Oh good heavens…are we all trapped in Hell, where we have to relive things over and over again, until we’re forgiven and allowed to pass into purgatory? Didn’t we just go through all this “back in the day” stuff? In fact–isn’t Pete’s dialogue in panel two an exact repetition of what he said before? (I’d look it up, myself, but I’m starting to feel a distinct aversion to going through old Funky Winkerbean strips. Life being short and all.)
How much padding does Tom Batiuk need to get to that 50th anniversary? Wait–don’t answer that!
Well, since we must, I’m guessing the answer is…a lot.
As for today’s day-old bread, again, I posit thus: that Pete here is merely a clerk-typist, tasked with putting the real screenwriter’s handwritten notes into proper script format. After all, he’s never been to a script meeting, and none of the producers have ever come by to chat about the project, even though he’s in the same building and everything.
I think he was hired because Mason wanted to do Cindy a favor, and CME thought Mason was valuable enough that he could be indulged a bit. But when they got his first draft, things went sour (“What the hell is this about sponges? And clones of sponges? And why does Starbuck Jones have so many soliloquies railing against short-sighted editors?”) and he was quietly moved out of the writer’s chair into something more attuned to his abilities.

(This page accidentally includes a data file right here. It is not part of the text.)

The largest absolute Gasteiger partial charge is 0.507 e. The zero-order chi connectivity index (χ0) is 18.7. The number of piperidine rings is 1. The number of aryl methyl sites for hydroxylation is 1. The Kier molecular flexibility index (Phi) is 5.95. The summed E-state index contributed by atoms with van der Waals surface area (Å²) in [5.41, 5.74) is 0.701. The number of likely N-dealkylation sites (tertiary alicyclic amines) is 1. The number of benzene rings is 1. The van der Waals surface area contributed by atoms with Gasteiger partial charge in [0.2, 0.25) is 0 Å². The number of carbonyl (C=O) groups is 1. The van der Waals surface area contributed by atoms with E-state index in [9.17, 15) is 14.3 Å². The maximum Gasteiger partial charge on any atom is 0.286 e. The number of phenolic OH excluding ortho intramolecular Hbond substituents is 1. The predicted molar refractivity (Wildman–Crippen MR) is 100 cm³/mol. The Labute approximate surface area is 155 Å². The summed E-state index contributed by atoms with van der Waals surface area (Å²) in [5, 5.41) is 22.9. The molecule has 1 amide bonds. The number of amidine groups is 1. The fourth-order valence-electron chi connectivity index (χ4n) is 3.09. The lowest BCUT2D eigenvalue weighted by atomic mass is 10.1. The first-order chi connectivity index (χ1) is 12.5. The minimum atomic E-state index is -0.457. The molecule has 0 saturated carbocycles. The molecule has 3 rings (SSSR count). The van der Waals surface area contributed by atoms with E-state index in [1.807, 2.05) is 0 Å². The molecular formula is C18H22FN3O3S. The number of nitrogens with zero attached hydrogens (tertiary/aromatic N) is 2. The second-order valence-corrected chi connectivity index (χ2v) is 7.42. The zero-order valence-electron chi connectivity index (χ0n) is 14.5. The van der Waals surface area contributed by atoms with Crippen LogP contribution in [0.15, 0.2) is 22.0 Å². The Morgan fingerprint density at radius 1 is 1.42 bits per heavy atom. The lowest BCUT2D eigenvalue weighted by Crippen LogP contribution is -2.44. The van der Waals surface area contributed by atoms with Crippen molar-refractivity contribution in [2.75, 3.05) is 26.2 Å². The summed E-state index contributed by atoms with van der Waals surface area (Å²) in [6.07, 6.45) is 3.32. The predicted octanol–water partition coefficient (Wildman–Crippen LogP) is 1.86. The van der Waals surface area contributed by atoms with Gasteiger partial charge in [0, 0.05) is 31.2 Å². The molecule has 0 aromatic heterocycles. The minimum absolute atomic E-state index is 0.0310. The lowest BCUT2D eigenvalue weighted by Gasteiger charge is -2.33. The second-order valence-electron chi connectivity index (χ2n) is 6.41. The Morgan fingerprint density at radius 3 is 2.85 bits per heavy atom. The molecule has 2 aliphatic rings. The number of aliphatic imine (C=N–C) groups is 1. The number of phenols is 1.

As for Darin, I have no idea why he’s even here. Storyboards are typically done when there’s a reasonably final version of the script in place; there’s no point in paying someone to draw out sequences that may never be passed out of committee, let alone see the light of film. (Particularly for a firm that produces cable-TV movies, most of which are cancelled.)
That sort of thing is nowadays called “pre-visualization” and I think it’s beyond Darin’s abilities–after all, you have to imagine something that works, rather than assuming failure right out of the gate, and no one from Westview has that talent.